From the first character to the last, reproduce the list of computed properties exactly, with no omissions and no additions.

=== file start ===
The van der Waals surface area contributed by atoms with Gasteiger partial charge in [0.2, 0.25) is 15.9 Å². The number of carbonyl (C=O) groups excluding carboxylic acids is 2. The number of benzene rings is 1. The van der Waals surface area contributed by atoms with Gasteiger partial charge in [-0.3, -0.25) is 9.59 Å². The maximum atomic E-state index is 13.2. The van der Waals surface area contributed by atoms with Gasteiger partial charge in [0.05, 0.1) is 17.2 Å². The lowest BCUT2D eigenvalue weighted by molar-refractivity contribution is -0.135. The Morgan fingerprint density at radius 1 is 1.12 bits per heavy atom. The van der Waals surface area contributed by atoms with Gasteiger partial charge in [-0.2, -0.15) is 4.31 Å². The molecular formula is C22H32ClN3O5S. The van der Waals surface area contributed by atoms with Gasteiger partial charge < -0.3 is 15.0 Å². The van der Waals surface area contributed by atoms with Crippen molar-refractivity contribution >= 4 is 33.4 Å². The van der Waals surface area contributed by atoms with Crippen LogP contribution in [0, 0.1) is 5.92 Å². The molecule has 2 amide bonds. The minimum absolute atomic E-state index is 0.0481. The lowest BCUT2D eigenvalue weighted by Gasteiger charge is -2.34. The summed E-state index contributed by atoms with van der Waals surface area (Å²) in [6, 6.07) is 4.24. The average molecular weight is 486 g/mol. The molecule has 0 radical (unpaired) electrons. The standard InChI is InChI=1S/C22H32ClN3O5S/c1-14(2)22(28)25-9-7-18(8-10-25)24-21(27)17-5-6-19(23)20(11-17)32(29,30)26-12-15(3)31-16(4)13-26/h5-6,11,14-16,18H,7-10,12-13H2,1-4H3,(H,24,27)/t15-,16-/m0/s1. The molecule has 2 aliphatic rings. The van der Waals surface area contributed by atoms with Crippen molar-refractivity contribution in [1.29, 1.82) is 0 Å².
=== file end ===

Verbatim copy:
The van der Waals surface area contributed by atoms with Gasteiger partial charge in [0.2, 0.25) is 15.9 Å². The number of carbonyl (C=O) groups excluding carboxylic acids is 2. The number of benzene rings is 1. The van der Waals surface area contributed by atoms with Gasteiger partial charge in [-0.3, -0.25) is 9.59 Å². The maximum atomic E-state index is 13.2. The van der Waals surface area contributed by atoms with Gasteiger partial charge in [0.05, 0.1) is 17.2 Å². The lowest BCUT2D eigenvalue weighted by molar-refractivity contribution is -0.135. The Morgan fingerprint density at radius 1 is 1.12 bits per heavy atom. The van der Waals surface area contributed by atoms with Gasteiger partial charge in [-0.2, -0.15) is 4.31 Å². The molecular formula is C22H32ClN3O5S. The van der Waals surface area contributed by atoms with Gasteiger partial charge < -0.3 is 15.0 Å². The van der Waals surface area contributed by atoms with Crippen molar-refractivity contribution >= 4 is 33.4 Å². The van der Waals surface area contributed by atoms with Crippen LogP contribution in [0, 0.1) is 5.92 Å². The molecule has 2 amide bonds. The minimum absolute atomic E-state index is 0.0481. The lowest BCUT2D eigenvalue weighted by Gasteiger charge is -2.34. The summed E-state index contributed by atoms with van der Waals surface area (Å²) in [6, 6.07) is 4.24. The average molecular weight is 486 g/mol. The molecule has 0 radical (unpaired) electrons. The standard InChI is InChI=1S/C22H32ClN3O5S/c1-14(2)22(28)25-9-7-18(8-10-25)24-21(27)17-5-6-19(23)20(11-17)32(29,30)26-12-15(3)31-16(4)13-26/h5-6,11,14-16,18H,7-10,12-13H2,1-4H3,(H,24,27)/t15-,16-/m0/s1. The molecule has 2 aliphatic rings. The van der Waals surface area contributed by atoms with Crippen molar-refractivity contribution in [1.29, 1.82) is 0 Å².